January 9-13, 2010
Town & Country Convention Center
San Diego, CA
Lindsay V Clark , Marie Jasieniuk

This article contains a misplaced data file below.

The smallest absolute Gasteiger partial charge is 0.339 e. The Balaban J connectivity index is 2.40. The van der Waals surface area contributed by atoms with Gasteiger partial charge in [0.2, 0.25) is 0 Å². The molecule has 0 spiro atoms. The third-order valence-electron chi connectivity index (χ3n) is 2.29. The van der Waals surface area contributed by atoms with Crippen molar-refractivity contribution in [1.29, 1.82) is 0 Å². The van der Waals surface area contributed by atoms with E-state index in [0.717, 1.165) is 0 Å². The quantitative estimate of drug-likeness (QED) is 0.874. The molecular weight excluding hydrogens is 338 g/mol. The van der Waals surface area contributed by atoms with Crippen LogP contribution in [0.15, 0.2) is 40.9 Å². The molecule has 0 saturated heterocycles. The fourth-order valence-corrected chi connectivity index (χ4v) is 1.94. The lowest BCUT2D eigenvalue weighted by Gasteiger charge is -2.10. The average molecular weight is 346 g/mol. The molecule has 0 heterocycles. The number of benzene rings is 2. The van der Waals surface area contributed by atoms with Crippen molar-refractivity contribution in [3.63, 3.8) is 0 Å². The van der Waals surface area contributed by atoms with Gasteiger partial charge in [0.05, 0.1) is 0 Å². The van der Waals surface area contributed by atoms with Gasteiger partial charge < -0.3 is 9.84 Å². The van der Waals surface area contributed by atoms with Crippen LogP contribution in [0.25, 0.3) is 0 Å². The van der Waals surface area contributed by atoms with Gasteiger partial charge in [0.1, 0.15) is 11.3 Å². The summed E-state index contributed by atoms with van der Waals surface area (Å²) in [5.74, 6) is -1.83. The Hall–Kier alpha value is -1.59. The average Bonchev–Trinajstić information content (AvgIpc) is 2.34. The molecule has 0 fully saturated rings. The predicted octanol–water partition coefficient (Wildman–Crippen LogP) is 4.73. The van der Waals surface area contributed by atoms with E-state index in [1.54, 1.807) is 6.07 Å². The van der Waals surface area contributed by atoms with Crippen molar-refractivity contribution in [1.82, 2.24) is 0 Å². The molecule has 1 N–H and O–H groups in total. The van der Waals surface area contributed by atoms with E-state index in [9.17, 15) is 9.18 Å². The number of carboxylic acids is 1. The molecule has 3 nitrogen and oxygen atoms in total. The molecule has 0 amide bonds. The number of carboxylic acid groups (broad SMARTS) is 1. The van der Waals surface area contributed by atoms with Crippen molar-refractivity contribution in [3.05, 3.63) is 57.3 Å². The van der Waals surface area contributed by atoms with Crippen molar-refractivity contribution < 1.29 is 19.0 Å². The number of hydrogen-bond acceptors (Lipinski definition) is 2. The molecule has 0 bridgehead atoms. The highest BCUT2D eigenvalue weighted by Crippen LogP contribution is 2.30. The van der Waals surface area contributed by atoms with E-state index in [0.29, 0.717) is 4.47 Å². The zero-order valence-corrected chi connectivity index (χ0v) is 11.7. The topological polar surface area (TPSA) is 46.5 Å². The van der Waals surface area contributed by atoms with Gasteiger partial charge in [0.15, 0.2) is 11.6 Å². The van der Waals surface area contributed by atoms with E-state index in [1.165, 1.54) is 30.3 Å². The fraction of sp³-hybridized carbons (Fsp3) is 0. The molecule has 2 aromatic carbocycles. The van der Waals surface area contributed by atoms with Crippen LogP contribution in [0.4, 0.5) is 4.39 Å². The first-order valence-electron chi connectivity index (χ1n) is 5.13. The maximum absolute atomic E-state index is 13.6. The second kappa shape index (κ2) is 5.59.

Hybridization between native and introduced species is often detrimental to native ecosystems, in that it can facilitate the evolution of new invasive species, cause outbreeding depression in native species, and drive native species to extinction by genetic swamping. Such hybridization seems especially likely to occur in Rubus of California and the Pacific Northwest, given the presence of multiple naturalized introduced species, native species, and cultivated varieties; the tendency of the genus towards hybridization; and the existence of many invasive Rubus species worldwide. We have sampled total of approximately 550 Rubus individuals of eight native and naturalized species and two cultivars across 32 sites in California, Oregon, and Washington. Using microsatellites, AFLPs, and chloroplast markers, we have identified hybridization events between at least four unique pairs of species, three of which involved both native and introduced parent species. We did not find any cases in which hybridization appeared to have progressed beyond the F1, possibly due to ploidy differences between parent species and the primarily apomictic reproductive mode of the introduced species. Future experiments will assess the vigor and invasiveness of artificial hybrids of these types, as well as determine whether these hybrid types reproduce sexually or through apomixis.